Flawed Characters and the Arc of Redemption by Jamie SchultzI like my fictional characters flawed. And by “flawed,” I don’t mean they’re a little clumsy, or a little socially inept in some humorous but harmless way, or that they have any of a dozen other cute, quirky flaws that ultimately have no bearing on the outcome of a story—I mean flawed in almost a Greek tragedy sense. They have a single, pervasive, possibly catastrophic flaw that they struggle with throughout the story, a flaw that will ultimately prove their undoing if they don’t address it.
When I say “flawed,” what I mean is that they make bad decisions, almost always as a result of some single, specific character problem. Caul Shivers, in Joe Abercrombie’s Best Served Cold is one of my favorite examples. He can’t stay away from violence, even when he wants to try to be a better man, and as a result he signs on as muscle for somebody else’s revenge trip, even though he knows better. Unsurprisingly, he ends up paying a heavy price for it. Jack Torrance in The Shining is another good example—his ego and his focus on himself ends up opening the door to all kinds of badness, ultimately turning him into a puppet operated by the Overlook Hotel. Another great example is Walter White, from TV’s Breaking Bad. “I am in the empire-building business,” he says, his chest all puffed out, and, well—look how that worked out for him.
The flipside of those stories is the story in which the character overcomes his or her flaw. Going back to Stephen King, I was always partial to Larry Underwood from The Stand, who chronically uses up everybody around him and then throws them away when he gets what he needs. Through the course of the story, he makes a conscious decision to move away from that, partly as a result of some pretty traumatic failures in that department early on. I’ve read the book maybe a dozen times, and still, every time I get to the part where he turns away from Nadine, I breathe a sigh of relief.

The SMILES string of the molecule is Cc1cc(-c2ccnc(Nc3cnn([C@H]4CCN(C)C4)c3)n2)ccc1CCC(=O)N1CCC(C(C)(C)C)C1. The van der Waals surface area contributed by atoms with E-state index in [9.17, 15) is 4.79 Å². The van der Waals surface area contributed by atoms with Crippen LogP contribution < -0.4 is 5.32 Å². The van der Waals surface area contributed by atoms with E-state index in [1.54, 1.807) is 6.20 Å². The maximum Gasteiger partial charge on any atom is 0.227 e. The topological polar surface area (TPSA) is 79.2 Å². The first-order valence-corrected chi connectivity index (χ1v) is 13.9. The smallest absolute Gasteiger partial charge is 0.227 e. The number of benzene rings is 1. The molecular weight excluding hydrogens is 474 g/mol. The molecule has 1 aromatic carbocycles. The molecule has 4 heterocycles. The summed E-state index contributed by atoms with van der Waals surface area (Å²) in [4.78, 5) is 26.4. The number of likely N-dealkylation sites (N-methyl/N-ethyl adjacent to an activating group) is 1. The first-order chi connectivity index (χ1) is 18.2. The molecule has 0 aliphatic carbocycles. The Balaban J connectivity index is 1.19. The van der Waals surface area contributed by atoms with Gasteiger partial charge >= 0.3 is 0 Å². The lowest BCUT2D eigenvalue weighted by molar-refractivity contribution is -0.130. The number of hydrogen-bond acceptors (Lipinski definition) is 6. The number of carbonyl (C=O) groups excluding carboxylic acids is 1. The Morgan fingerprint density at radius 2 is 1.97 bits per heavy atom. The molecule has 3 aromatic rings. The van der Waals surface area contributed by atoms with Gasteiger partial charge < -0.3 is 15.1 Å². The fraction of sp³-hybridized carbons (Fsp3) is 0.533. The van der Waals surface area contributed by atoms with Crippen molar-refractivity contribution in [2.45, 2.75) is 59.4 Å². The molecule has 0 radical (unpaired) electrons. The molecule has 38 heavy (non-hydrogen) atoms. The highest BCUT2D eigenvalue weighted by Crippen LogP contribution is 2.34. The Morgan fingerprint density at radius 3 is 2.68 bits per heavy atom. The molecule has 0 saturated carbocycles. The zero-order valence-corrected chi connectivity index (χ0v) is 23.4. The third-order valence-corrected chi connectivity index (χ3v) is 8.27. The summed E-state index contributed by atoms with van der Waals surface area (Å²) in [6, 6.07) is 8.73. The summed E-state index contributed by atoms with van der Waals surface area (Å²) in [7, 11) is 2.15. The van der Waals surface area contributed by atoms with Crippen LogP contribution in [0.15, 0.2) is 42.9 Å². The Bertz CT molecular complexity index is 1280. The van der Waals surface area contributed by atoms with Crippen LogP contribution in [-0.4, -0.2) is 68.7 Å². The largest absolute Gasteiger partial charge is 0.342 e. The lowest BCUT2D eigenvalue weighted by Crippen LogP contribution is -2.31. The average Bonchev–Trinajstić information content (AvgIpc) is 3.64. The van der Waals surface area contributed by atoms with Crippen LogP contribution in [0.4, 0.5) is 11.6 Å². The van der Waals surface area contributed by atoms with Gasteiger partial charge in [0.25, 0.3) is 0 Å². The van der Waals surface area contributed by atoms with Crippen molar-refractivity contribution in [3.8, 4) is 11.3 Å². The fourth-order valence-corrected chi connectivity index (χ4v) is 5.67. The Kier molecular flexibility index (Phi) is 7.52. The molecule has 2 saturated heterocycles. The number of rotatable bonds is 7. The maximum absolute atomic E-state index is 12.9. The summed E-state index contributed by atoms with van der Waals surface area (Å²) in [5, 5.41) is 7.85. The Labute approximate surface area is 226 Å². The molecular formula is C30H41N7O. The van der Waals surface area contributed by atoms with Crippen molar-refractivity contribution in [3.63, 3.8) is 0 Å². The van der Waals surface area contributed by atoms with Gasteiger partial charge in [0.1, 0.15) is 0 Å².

Those are the stories that really resonate with me. Let’s face it, we all fuck up. We do things we wish we hadn’t, and often we do them knowing at the time that we’re making a bad decision, but we go ahead and do them anyway (anybody who’s had regrettable post-breakup sex with an ex can now hang their heads in shame with me). These stories give me a little hope that people really can change, that I can become a better person, and I feel a little swell in my heart, a sense of triumph at humanity’s better side when I can vicariously live that experience through a great character.
When I wrote Premonitions (arguably, when I write anything), I had that very much in mind. The characters in the story are virtually all criminals, some with better reasons than others, but there are a lot of flaws to go around. The main protagonist, Karyn Ames, struggles with a bizarre condition in which she hallucinates the future—handy in a pinch, but when dozens of possibilities, some presented metaphorically, start crowding her perception, the real world can get swamped in a hurry. The only control over it is an expensive black market drug, and Karyn has gone into a life of crime, basically shoveling money down the hole of her treatment as fast as she can make it.
Other characters in the story struggle with their own demons—sometimes in a very literal sense—and most of them are working toward either redemption or simply escaping the consequences.
I can’t say that all the characters find happy endings, and I can’t promise that all of them find the resolution—or escape—they seek, but I can say that I tried hard not to let the story become cynical. It’s a dark story, make no mistake, but redemption (or at least the possibility) is there, and I find that that holds the door open enough to let some light in.
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Jamie is offering one lucky Book Den reader a print copy of Premonitions. US only.